For Reformed people who care about sharing the gospel (which should be all of us!), it is probably a given that election/predestination is not something we incorporate into our gospel message. We do not go around telling unbelievers about the doctrine of unconditional election. Instead, we generally recognize that this doctrine is revealed in Scripture for the comfort and edification of believers. The common way of thinking is that this doctrine is for those already in the church, not for those we are trying to draw into the church.
That way of thinking can be partially credited to 1.14 of the Canons of Dort. The Canons of Dort say that the doctrine of divine election “should be taught in the church of God, for which it was particularly intended, in its proper time and place…” For a long time, I have understood this to mean that election/predestination would never have a real place in our missionary message. By “missionary message,” I mean everything connected to the good news as we communicate it to the unregenerated.
My thinking on this has been upended by Tim Keller. In his book Center Church, he stirs up a lot of thought in the area of contextualization (see here for some of my work in this area). This has to do with the communication of the gospel in cross-cultural ministry. In chapter 10, he discusses “active contextualization”: entering the culture, challenging the culture, and then appealing to the listeners.
When it comes to challenging and confronting the culture, Keller relates a discussion he once had with a Presbyterian missionary to Korea. This missionary was working amongst Korean prostitutes and was not connecting with them. He spoke of God’s grace to them, about the forgiveness available through Christ, and about God’s love for sinners. Nothing he said engaged them. He decided to try something radically different. He would begin with the doctrine of predestination. Keller rightly notes that this doctrine is a challenging one for Western hearts and minds. Westerners value democratic and egalitarian notions. Many in the West do not want to hear about a sovereign God who chooses some and passes by others. But what is true for Westerners is not necessarily true for Asian prostitutes in the mid-twentieth century. Keller writes:
So he told the prostitutes about a God who is a King. Kings, he said, have a sovereign right to act as they saw fit. They rule — that’s just what kings do. And this great divine King chooses to select people out of the human race to serve him, simply because it is his sovereign will to do so. Therefore, his people are saved because of his royal will, not because of the quality of their lives or anything they have done.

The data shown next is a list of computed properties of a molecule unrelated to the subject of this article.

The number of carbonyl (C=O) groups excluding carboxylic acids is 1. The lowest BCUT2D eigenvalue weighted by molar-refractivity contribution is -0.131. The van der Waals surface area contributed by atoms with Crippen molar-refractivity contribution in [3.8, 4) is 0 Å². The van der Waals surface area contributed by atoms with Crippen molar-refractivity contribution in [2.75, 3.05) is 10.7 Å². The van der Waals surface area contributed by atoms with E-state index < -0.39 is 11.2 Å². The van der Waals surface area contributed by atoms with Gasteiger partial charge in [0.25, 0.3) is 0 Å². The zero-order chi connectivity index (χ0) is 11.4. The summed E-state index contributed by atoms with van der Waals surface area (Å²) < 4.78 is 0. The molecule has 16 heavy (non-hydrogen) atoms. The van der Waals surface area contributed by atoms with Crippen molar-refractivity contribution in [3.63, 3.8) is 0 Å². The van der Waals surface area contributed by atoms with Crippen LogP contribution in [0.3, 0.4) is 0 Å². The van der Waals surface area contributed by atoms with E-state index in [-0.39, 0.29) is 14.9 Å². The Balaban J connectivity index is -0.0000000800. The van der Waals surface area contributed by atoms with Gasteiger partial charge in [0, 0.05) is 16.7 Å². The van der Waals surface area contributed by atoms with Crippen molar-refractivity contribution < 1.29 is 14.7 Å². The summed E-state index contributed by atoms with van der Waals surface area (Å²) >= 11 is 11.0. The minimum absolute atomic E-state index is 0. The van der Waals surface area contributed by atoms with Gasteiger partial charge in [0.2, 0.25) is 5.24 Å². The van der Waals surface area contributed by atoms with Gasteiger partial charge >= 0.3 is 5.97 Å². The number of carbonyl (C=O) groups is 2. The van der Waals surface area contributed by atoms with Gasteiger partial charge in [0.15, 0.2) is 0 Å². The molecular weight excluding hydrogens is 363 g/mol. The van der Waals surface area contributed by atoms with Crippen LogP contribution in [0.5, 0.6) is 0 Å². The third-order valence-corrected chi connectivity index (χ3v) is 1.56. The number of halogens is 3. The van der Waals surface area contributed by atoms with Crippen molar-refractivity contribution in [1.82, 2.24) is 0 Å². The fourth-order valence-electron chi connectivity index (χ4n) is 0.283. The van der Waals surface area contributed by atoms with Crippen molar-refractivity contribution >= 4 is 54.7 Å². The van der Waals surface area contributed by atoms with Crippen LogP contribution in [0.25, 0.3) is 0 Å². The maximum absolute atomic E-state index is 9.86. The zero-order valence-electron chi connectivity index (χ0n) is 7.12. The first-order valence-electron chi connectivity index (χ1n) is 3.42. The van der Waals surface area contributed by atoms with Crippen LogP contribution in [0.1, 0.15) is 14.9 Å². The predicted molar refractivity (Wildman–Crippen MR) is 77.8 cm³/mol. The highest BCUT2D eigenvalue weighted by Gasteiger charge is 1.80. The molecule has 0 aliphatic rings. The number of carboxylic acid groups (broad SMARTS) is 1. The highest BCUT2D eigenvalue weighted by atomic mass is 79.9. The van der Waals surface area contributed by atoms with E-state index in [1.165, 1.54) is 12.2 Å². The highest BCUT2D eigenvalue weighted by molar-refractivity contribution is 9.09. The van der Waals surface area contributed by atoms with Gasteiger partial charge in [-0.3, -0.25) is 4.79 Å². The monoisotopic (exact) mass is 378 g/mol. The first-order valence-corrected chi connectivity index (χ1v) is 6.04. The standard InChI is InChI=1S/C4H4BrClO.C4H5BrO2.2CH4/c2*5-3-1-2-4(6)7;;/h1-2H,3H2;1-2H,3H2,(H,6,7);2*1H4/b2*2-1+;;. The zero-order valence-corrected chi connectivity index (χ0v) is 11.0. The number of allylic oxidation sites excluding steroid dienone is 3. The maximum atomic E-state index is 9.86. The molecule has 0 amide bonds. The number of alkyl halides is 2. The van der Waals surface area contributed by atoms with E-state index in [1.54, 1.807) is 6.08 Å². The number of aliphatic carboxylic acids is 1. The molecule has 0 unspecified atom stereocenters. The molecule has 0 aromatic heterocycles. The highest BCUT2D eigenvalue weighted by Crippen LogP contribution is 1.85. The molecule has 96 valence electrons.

This made sense to the women. They had no problem with the idea of authority figures acting in this way — it seemed natural and right to them. But this also meant that when people were saved, it was not because of pedigree or effort, but because of the will of God (cf. John 1:13). Their acceptance of this belief opened up the possibility of understanding and accepting the belief in salvation by grace. They asked my missionary friend a question that a non-Christian in the West would never ask: “How can I know if I am chosen?” He answered that if as they heard the gospel they wanted to accept and believe it, this was a sign that the Holy Spirit was working on their hearts and that God was seeking them. And some of them responded. (Center Church, 126)
So there are times, places, and cultures where it might be effective to use the doctrine of predestination as a missionary starting point. It’s not that this doctrine is the complete message. Rather, it’s a starting point to bring unbelievers onward to the full gospel of salvation in Christ.
But then what about the Canons of Dort? Does this approach contradict 1.14? No, it doesn’t, because 1.14 doesn’t say that this doctrine should only be taught in the church and that it may never be used elsewhere. There’s indeed room in the Canons for a wise and creative adaptation of this doctrine to the missionary calling of the church. Because of the pervasive influence of Western culture, perhaps the contexts where this could be done are increasingly few and far between, but missionaries should definitely be open-minded to the possibility that this Presbyterian missionary’s approach could work elsewhere.